A note to those intending to get good service in great restaurants

As I nibbled at my barramundi, I could sense the waves of middle class bitterness from the next table over. I daintily flaked another piece of delicious fish off and stabbed viciously at a chunk of asparagus, pondering the amazing combination of flavours and textures going on at my plate. I love asparagus, I love innocent sea creatures, and I adore fingerling potatoes. It was, in a word, brilliant. Just when I thought the depths had been plumbed, a whisper of radish would emerge, a sliver of scallion, and my transports of delight would return*.

And the next table over was providing my entertainment for the evening. The book of the moment flopped listlessly by my side, as about halfway through my fish consumption I wasn’t even pretending to read it–I was observing the drama.

You see, I am a regular. As a regular, I am entitled to little things like sneak peeks at menus, bussers who remember that I prefer oil and vinegar, and other little touches of personalized service. As a regular, I try not to abuse my privileges. I love the wait staff, and I treat them well, and in return, they treat me well. When I bring needy (read: celiac) diners, the staff accommodate them. I am treated lovingly, with respect, and never have cause to complain about my service although sometimes I can be quite demanding. (And I’m often that obnoxious late table.) Sometimes something goes awry with my order–usually I gently bring it to the attention of my waiter and it’s fixed. This has happened perhaps twice in the entirety of my time dining at the Bistro. And once it was my fault, because I clearly misstated my dining desires and the hapless waitress duly brought me what I asked for.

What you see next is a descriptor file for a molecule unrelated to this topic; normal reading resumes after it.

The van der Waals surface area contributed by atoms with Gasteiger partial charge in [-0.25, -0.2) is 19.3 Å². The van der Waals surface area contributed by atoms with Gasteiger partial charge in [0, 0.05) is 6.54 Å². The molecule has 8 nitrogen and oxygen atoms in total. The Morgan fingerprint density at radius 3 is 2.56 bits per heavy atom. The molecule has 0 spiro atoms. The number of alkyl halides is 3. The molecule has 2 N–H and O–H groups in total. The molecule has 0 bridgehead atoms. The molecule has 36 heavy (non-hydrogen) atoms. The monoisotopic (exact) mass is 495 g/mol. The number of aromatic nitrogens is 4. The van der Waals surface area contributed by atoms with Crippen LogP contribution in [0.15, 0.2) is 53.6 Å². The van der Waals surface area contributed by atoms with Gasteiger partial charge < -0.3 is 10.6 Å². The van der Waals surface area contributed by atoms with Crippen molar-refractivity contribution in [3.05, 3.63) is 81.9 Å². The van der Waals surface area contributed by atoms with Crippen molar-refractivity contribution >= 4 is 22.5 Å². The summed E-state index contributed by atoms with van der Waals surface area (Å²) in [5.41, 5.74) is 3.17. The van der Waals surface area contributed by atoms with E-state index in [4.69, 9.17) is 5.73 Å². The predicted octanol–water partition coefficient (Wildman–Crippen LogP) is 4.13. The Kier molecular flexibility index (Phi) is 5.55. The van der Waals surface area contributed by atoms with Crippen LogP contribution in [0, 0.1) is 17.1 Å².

Now, I think that the level of service I get from the wait staff is comparable to that which any table receives. Waiters might linger and chat for a moment longer than they do with one offs, but we both hear about the specials. If we have questions about the menu, our waitperson will duly trot to the kitchen and find out. If we have special needs or requests, they are addressed. So it was with amusement that I observed my neighbors, you must understand, tempered with frustration for humanity. I always spot the Bistro staff going above and beyond the call, busting their balls for their tables. Even on busy nights, the personal loving service is there, and that’s why I recommend the Bistro to anyone looking for food of any kind ever. Except at lunch. And breakfast. Ok so really I recommend it to people looking for dinner. But you get the point.

You see, I have long believed that Americans should be forced to endure mandatory service. For two weeks of every year, every American not in the service industry must work a service job (unless he or she can produce service discharge papers indicating that they have done their time). Every American should know what it’s like to be a waiter on a busy Saturday night, a busser at a crappy fish and chips joint, graveyard at a 24 hour restaurant. Every American should feel the pain of retail and video rental, gym assistant and barista. Then perhaps they would understand when they are being unforgivably rude.